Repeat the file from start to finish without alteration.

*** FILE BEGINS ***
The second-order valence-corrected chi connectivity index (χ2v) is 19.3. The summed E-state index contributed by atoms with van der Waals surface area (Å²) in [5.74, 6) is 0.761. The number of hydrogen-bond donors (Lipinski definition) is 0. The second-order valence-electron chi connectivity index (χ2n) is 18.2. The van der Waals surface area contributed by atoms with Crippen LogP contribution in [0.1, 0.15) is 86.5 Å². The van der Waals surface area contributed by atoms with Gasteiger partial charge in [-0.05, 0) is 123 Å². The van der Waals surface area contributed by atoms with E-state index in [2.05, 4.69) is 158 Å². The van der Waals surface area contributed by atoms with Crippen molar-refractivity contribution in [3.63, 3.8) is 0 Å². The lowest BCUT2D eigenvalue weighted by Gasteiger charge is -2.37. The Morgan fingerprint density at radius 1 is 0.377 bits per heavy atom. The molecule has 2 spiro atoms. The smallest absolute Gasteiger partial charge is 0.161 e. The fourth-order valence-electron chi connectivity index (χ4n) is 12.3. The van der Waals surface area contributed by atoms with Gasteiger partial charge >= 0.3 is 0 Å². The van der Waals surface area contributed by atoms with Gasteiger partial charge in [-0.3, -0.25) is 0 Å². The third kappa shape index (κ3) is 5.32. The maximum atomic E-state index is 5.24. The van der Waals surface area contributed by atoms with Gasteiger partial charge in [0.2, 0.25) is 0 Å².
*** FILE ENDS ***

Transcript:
The second-order valence-corrected chi connectivity index (χ2v) is 19.3. The summed E-state index contributed by atoms with van der Waals surface area (Å²) in [5.74, 6) is 0.761. The number of hydrogen-bond donors (Lipinski definition) is 0. The second-order valence-electron chi connectivity index (χ2n) is 18.2. The van der Waals surface area contributed by atoms with Crippen LogP contribution in [0.1, 0.15) is 86.5 Å². The van der Waals surface area contributed by atoms with Gasteiger partial charge in [-0.05, 0) is 123 Å². The van der Waals surface area contributed by atoms with E-state index in [2.05, 4.69) is 158 Å². The van der Waals surface area contributed by atoms with Crippen molar-refractivity contribution in [3.63, 3.8) is 0 Å². The lowest BCUT2D eigenvalue weighted by Gasteiger charge is -2.37. The Morgan fingerprint density at radius 1 is 0.377 bits per heavy atom. The molecule has 2 spiro atoms. The smallest absolute Gasteiger partial charge is 0.161 e. The fourth-order valence-electron chi connectivity index (χ4n) is 12.3. The van der Waals surface area contributed by atoms with Gasteiger partial charge >= 0.3 is 0 Å². The van der Waals surface area contributed by atoms with Gasteiger partial charge in [-0.3, -0.25) is 0 Å². The third kappa shape index (κ3) is 5.32. The maximum atomic E-state index is 5.24. The van der Waals surface area contributed by atoms with Gasteiger partial charge in [0.2, 0.25) is 0 Å².